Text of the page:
Probably no other SDC partner country is so little known and as enigmatic as North Korea, this relict of an ostensibly by-gone Communist era that is shut off from our world. And doubts are repeatedly expressed about Switzerland's engagement there, with questions like: are there any meaningful approaches for long-term development partnership in this country with its planned economy, backwardness and secretiveness? Given the context, is it at all possible to initiate change?
A recent on-the-spot appraisal confirms the image of a country which is hard for us to understand - one that is characterized by existential fear and which has chosen to go it alone with a policy of inflexible autarky. On the other hand, compared with a visit just under four years ago, there are many promising signs of changes in progress behind the rigid facade - changes which the SDC is actively supporting with its special programme.
For instance, the consumer markets that sprang up during the shortages of the Nineties have now become an established part of the North Korean economic system and are no longer treated as state secrets! The farming land in mountainous areas which the starving people started to work back then is now recognized as providing scope for agricultural initiative. The SDC, together with North Korea's Central Bank, is therefore in the process of testing a micro-credit programme to encourage farmers to base their investment decisions on economic feasibility considerations - an innovation for North Korea.
The country still suffers from a structural scarcity of staple foods. As the recent agreement with South Korea shows, food aid is still essential. The sustainable improvement of food security is a top SDC-programme priority. Besides supplying implements, seed and young livestock, the focus is on putting across know-how and perceptions in the "rest of the world", and this approach is supported by study trips and work placements in Switzerland and other European countries. Sound implementation of projects financed by Switzerland is monitored by the SDC Cooperation Office in Pyongyang to ensure compliance with the agreed objectives and to see the aid reaches the intended beneficiaries.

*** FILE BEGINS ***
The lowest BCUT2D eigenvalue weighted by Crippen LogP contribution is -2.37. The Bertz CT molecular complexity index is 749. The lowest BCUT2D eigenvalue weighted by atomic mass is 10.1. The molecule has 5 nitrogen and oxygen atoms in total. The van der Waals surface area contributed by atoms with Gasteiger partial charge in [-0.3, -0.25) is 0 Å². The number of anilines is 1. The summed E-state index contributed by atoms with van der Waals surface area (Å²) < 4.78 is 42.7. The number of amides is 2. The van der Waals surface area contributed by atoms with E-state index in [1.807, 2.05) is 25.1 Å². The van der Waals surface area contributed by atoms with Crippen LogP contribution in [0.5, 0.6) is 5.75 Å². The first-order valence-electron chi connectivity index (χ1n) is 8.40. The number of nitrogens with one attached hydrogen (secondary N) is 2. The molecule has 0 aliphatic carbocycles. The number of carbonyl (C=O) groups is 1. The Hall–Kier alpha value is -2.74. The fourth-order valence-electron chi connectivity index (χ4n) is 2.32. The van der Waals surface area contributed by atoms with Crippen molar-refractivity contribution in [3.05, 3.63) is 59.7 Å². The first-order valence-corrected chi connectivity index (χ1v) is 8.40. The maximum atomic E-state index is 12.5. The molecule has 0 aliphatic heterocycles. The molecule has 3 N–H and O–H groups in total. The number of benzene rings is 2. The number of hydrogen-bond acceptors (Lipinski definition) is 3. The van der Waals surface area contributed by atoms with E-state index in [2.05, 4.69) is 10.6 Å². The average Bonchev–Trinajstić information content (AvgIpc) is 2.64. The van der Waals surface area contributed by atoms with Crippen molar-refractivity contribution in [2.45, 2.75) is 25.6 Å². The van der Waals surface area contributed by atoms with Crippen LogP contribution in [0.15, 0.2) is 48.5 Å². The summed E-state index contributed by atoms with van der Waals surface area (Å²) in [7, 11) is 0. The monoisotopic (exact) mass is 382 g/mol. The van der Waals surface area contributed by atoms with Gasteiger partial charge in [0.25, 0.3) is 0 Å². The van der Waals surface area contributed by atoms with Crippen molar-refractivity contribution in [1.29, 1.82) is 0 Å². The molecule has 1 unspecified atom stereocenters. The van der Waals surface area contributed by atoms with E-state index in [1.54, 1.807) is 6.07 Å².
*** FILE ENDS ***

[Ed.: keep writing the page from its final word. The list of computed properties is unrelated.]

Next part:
North Korea is not an easy partner. The key values, priorities and methods of Switzerland's development cooperation have to be repeatedly insisted upon. However, the projects implemented over the past twelve years are encouraging. They are taking effect, prompting revised opinions and change. With the SDC's development programme, Switzerland is making a small contribution - but one that is greatly appreciated on the spot and is also recognized by the international community - to overcoming poverty, antagonism and instability on the Korean peninsula. Reason enough to pursue the adopted course and to maintain the development partnership between North Korea and Switzerland.